Paper No. 15
Presentation Time: 11:45 AM
A CLADISTIC ANALYSIS OF CLAWED LOBSTERS BASED ON AN EXPANDED MORPHOLOGICAL DATA SET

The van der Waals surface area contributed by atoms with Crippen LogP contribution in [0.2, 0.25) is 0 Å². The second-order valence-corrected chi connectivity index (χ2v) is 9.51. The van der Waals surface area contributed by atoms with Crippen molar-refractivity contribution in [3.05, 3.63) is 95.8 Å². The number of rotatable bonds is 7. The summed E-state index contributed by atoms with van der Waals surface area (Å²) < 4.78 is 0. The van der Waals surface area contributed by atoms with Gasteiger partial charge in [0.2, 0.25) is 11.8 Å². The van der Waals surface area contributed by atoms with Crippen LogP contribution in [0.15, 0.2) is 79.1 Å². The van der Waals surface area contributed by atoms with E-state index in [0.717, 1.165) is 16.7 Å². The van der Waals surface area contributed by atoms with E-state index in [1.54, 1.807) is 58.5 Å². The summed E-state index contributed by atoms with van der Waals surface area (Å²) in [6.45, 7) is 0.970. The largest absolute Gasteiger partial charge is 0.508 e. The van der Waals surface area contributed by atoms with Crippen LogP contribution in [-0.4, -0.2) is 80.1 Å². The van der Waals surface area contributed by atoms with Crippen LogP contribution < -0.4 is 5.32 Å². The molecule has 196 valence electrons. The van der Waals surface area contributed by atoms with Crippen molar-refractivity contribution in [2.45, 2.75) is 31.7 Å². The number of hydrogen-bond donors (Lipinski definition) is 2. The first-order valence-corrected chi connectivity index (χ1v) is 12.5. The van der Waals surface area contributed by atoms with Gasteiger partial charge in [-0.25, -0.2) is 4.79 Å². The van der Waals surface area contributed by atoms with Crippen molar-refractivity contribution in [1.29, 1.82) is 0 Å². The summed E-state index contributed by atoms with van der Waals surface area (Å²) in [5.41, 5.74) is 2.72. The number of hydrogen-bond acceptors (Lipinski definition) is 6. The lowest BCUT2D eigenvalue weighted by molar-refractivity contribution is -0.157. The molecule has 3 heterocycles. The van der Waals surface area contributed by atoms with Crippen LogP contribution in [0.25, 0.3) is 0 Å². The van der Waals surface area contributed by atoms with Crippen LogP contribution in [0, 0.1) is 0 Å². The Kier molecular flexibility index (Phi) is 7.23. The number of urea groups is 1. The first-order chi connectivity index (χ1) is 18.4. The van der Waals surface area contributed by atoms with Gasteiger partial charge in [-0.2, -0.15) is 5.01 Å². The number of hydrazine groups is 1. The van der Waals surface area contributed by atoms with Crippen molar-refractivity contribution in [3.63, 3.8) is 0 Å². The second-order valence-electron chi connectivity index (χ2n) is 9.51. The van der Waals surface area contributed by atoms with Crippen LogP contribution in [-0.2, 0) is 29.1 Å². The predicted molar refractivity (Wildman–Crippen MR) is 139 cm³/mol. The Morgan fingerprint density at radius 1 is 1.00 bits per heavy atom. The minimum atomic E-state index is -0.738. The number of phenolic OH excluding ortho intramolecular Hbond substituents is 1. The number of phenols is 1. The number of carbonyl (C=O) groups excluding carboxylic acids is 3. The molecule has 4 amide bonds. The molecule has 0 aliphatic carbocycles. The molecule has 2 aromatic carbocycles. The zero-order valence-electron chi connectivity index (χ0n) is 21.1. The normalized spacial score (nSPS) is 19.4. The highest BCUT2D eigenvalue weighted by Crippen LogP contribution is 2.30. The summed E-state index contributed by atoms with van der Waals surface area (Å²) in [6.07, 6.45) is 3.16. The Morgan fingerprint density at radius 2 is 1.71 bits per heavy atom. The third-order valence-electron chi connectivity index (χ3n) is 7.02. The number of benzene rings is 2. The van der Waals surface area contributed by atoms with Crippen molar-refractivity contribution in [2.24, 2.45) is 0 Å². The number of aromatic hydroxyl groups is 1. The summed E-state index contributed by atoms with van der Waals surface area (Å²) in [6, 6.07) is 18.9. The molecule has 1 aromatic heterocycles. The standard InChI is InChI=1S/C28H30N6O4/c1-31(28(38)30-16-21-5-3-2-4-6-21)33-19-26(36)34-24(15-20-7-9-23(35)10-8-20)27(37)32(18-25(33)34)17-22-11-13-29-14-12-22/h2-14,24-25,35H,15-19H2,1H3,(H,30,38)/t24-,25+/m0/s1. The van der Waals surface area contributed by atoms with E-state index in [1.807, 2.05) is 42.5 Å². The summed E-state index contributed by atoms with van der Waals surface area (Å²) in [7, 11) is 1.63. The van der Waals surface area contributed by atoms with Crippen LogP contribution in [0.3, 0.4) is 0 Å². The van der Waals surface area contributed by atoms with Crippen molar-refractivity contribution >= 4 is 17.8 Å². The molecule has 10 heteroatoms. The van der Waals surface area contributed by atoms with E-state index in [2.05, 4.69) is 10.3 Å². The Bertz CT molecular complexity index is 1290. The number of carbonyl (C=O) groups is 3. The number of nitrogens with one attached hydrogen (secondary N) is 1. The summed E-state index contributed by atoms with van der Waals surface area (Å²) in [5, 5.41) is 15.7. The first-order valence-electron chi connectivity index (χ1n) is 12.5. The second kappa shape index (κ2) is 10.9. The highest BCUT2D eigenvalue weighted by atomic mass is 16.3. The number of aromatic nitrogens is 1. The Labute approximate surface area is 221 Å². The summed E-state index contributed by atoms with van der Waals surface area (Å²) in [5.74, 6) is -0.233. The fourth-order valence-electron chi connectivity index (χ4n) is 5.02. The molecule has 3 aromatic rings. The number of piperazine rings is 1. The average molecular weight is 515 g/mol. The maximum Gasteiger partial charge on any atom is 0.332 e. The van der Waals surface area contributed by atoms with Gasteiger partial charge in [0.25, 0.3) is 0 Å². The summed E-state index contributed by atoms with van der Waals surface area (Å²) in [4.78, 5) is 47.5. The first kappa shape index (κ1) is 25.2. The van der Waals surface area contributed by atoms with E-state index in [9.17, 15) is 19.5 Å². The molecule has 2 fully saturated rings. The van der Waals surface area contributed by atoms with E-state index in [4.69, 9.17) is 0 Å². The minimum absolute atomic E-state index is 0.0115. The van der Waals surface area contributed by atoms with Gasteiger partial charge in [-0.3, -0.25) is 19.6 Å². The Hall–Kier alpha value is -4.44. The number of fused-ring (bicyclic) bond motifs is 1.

We constructed an expanded morphology-based matrix for the clawed lobsters (Nephropidae) and freshwater crayfish (Astacidae and Cambaridae). Characters (n=81) described the cephalothorax (1-37), antennules (38-44), maxillipeds (45-47), thelycum (48-52), pereiopods (53-60), pleonal tergites, pleurites (61-63) and sternites (64), pleopods (65-73), and telson (74-81). New characters were developed for all, but especially the antennules, thelycum, pereiopods, pleopods and telson. We ran 3 sets of unweighted and weighted (implied weighting) cladistic analyses to produce results directly comparable with: 1) Ahyong and O’Meally, 2004 (morphological and molecular trees for many decapod genera), 2) Ahyong, 2006 (morphological for clawed lobsters), and 3) Tshudy et al., 2009 (molecular for clawed lobsters). In each comparison, we used a taxon set and outgroups identical to that being compared. Implied weighting with K values 5-16 generally gave best resolution. Our morphological results (set 3 of 3) show both agreements and conflicts with the molecular results of Tshudy et al. (2009). Some sister groups are identical; e.g. both methods show Homarus and Nephrops to be closely related, and these to be sister to thaumastochelids. Noteworthy differences include that Nephrops and Metanephrops are sister taxa in this (and previous) morphological analysis, but well separated in the molecular study. Homarinus is another taxon that shows different sister group relationships in morphological and molecular analyses. Comparison (set 1 of 3) with Ahyong and O’Meally (2004) shows little agreement within the group of 4 nephropid genera. New study, instead, gives results corroborating molecular results (Homarus and Thaumastochelopsis a sister group; Metanephrops and Nephropsis a sister group). Comparison (set 2 of 3) with Ahyong (2006) is hampered by the lack of resolution in our trees. It is noteworthy, though, that, in both Ahyong’s tree and in ours, as in other previous morphological analyses, Acanthacaris is a recent branch, while a deeply rooted branch in molecular trees.